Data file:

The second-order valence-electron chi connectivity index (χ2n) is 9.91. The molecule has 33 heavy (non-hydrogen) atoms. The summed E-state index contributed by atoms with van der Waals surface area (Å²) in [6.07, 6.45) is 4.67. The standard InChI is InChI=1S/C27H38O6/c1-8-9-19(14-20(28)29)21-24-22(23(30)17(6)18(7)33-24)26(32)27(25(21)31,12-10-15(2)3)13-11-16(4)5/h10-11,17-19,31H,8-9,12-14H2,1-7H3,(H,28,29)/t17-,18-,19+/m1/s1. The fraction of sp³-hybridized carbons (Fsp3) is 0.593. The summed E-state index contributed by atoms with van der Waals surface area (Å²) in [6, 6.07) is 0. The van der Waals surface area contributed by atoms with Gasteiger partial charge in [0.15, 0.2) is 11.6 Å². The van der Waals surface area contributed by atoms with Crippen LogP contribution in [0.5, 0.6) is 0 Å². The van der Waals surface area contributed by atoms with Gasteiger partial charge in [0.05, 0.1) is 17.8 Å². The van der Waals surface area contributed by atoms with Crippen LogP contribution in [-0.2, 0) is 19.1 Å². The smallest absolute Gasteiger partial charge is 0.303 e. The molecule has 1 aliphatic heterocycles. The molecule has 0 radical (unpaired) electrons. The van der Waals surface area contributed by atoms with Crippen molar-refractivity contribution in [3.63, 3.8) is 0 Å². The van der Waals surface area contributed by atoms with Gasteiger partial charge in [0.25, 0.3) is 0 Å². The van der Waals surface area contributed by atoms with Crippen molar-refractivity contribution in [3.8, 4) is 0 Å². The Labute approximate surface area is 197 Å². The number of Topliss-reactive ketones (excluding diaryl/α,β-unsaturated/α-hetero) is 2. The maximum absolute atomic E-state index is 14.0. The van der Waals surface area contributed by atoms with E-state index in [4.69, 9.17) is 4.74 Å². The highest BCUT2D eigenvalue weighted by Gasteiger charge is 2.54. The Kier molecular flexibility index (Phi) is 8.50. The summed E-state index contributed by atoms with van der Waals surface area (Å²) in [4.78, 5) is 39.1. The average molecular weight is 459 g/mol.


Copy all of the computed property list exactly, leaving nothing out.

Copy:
The second-order valence-electron chi connectivity index (χ2n) is 9.91. The molecule has 33 heavy (non-hydrogen) atoms. The summed E-state index contributed by atoms with van der Waals surface area (Å²) in [6.07, 6.45) is 4.67. The standard InChI is InChI=1S/C27H38O6/c1-8-9-19(14-20(28)29)21-24-22(23(30)17(6)18(7)33-24)26(32)27(25(21)31,12-10-15(2)3)13-11-16(4)5/h10-11,17-19,31H,8-9,12-14H2,1-7H3,(H,28,29)/t17-,18-,19+/m1/s1. The fraction of sp³-hybridized carbons (Fsp3) is 0.593. The summed E-state index contributed by atoms with van der Waals surface area (Å²) in [6, 6.07) is 0. The van der Waals surface area contributed by atoms with Gasteiger partial charge in [0.15, 0.2) is 11.6 Å². The van der Waals surface area contributed by atoms with Crippen LogP contribution in [0.5, 0.6) is 0 Å². The van der Waals surface area contributed by atoms with Gasteiger partial charge in [0.05, 0.1) is 17.8 Å². The van der Waals surface area contributed by atoms with Crippen LogP contribution in [-0.2, 0) is 19.1 Å². The smallest absolute Gasteiger partial charge is 0.303 e. The molecule has 1 aliphatic heterocycles. The molecule has 0 radical (unpaired) electrons. The van der Waals surface area contributed by atoms with Crippen molar-refractivity contribution in [3.63, 3.8) is 0 Å². The van der Waals surface area contributed by atoms with Gasteiger partial charge in [0.25, 0.3) is 0 Å². The van der Waals surface area contributed by atoms with Crippen molar-refractivity contribution in [3.8, 4) is 0 Å². The Labute approximate surface area is 197 Å². The number of Topliss-reactive ketones (excluding diaryl/α,β-unsaturated/α-hetero) is 2. The maximum absolute atomic E-state index is 14.0. The van der Waals surface area contributed by atoms with E-state index in [4.69, 9.17) is 4.74 Å². The highest BCUT2D eigenvalue weighted by Gasteiger charge is 2.54. The Kier molecular flexibility index (Phi) is 8.50. The summed E-state index contributed by atoms with van der Waals surface area (Å²) in [4.78, 5) is 39.1. The average molecular weight is 459 g/mol.